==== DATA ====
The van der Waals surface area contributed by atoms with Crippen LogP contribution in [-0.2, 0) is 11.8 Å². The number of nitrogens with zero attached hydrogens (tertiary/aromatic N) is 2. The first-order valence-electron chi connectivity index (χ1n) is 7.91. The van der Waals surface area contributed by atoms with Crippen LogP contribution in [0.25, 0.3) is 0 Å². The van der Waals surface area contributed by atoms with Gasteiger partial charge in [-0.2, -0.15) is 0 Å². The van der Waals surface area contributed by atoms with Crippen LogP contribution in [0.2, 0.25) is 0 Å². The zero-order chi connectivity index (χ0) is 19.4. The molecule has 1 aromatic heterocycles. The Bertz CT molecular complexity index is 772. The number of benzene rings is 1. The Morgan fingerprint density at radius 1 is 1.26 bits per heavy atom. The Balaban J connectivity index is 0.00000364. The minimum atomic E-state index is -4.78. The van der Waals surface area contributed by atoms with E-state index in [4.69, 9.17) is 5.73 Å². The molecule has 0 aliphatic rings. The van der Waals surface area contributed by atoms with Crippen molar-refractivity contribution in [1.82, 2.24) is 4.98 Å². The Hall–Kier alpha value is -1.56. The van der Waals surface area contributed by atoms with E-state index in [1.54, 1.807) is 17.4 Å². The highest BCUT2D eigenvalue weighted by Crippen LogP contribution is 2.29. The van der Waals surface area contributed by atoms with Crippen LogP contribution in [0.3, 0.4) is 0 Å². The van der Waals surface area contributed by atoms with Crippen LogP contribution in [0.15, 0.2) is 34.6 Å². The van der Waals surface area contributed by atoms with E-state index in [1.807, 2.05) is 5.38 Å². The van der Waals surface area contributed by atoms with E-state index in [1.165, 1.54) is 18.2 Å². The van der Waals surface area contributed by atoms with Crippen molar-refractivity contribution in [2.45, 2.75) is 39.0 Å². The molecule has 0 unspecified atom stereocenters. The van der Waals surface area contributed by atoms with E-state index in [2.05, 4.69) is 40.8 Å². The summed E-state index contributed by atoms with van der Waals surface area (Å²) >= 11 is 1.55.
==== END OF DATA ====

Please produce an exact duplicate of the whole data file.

The van der Waals surface area contributed by atoms with Crippen LogP contribution in [-0.2, 0) is 11.8 Å². The number of nitrogens with zero attached hydrogens (tertiary/aromatic N) is 2. The first-order valence-electron chi connectivity index (χ1n) is 7.91. The van der Waals surface area contributed by atoms with Crippen LogP contribution in [0.25, 0.3) is 0 Å². The van der Waals surface area contributed by atoms with Gasteiger partial charge in [-0.2, -0.15) is 0 Å². The van der Waals surface area contributed by atoms with Crippen LogP contribution in [0.2, 0.25) is 0 Å². The zero-order chi connectivity index (χ0) is 19.4. The molecule has 1 aromatic heterocycles. The Bertz CT molecular complexity index is 772. The number of benzene rings is 1. The Morgan fingerprint density at radius 1 is 1.26 bits per heavy atom. The Balaban J connectivity index is 0.00000364. The minimum atomic E-state index is -4.78. The van der Waals surface area contributed by atoms with E-state index in [4.69, 9.17) is 5.73 Å². The molecule has 0 aliphatic rings. The van der Waals surface area contributed by atoms with Crippen molar-refractivity contribution in [1.82, 2.24) is 4.98 Å². The Hall–Kier alpha value is -1.56. The van der Waals surface area contributed by atoms with E-state index in [1.54, 1.807) is 17.4 Å². The highest BCUT2D eigenvalue weighted by Crippen LogP contribution is 2.29. The van der Waals surface area contributed by atoms with Crippen LogP contribution in [0.3, 0.4) is 0 Å². The van der Waals surface area contributed by atoms with Crippen LogP contribution in [0.15, 0.2) is 34.6 Å². The van der Waals surface area contributed by atoms with E-state index in [1.807, 2.05) is 5.38 Å². The van der Waals surface area contributed by atoms with E-state index in [1.165, 1.54) is 18.2 Å². The van der Waals surface area contributed by atoms with Crippen molar-refractivity contribution in [2.45, 2.75) is 39.0 Å². The molecule has 0 unspecified atom stereocenters. The van der Waals surface area contributed by atoms with E-state index in [2.05, 4.69) is 40.8 Å². The summed E-state index contributed by atoms with van der Waals surface area (Å²) >= 11 is 1.55.